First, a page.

The exemptions in question are not the type of government assistance such as police or fire protection, which is routinely provided to all without any connotation of approval. See, Moose Lodge, supra, at 173. Organizations must apply for exempt status.*fn16 Moreover, the acts of application and approval are not value neutral. In effect, the government would appear to be certifying that every foundation on its tax-exempt list is laboring in the public interest. Compare, Marker, supra, at 1007, with McGlotten, supra, at 456-57.

It also appears that the defendant foundations cannot assert a constitutional claim to be left alone. Compare, Gilmore v. City of Montgomery, 473 F.2d 832, 838-39 (5th Cir. 1973), cert. granted, 414 U.S. 907, 38 L. Ed. 2d 145, 94 S. Ct. 215, 42 U.S.L.W. 3226 (1973) and Bob Jones University, 341 F. Supp. at 285, with Green v. Connally, supra, n. 2, at 1165-68. While these organizations may not hold themselves out to the public as open to all but a few as did the Eagle Restaurant, they surely are not private clubs which value the intimate relationships among their members as did the Moose Lodge. To the extent that any constitutional rights are involved here, it is more likely the right to dispose of one's property as one chooses. Yet it is well settled that one cannot dispose of property in a racially discriminatory manner and entangle the State in the process. Evans v. Newton, 382 U.S. 296, 301, 15 L. Ed. 2d 373, 86 S. Ct. 486 (1966); Commonwealth of Pennsylvania v. Brown, 392 F.2d 120 (3d Cir. 1968), cert. denied, 391 U.S. 921, 20 L. Ed. 2d 657, 88 S. Ct. 1811 (1968).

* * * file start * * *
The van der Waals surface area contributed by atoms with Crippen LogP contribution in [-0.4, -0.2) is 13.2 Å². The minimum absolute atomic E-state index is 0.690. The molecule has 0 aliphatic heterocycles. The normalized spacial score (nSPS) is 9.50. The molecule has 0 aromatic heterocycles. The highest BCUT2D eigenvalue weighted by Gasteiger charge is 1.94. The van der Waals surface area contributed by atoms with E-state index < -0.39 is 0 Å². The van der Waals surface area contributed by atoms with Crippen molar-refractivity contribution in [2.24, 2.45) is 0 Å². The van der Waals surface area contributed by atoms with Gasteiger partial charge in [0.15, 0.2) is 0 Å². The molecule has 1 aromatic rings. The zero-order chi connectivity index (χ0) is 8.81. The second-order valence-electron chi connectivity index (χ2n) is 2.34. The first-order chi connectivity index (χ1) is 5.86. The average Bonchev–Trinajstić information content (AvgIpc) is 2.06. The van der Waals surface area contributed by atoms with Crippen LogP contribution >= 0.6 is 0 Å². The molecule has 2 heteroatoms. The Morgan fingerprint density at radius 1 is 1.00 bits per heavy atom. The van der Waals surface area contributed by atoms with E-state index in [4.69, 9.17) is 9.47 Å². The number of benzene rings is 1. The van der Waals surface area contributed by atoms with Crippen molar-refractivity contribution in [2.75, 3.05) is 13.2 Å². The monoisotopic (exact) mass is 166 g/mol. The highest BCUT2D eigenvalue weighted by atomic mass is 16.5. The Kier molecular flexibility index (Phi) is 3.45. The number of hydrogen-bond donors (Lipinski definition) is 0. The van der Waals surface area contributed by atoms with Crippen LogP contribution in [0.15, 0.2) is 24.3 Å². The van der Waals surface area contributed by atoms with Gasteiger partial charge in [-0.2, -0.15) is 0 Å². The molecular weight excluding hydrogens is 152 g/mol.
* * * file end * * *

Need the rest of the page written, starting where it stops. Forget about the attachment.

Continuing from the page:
As to public function, there may be more question. The legislative history concerning the purpose of the Internal Revenue Code's charitable exemption and deduction sets forth this rationale:

The [deduction] is based upon the theory that the Government is compensated for the loss of revenue by its relief from financial burden which would otherwise have to be met by appropriations from public funds, and by the benefits resulting from the promotion of the general welfare.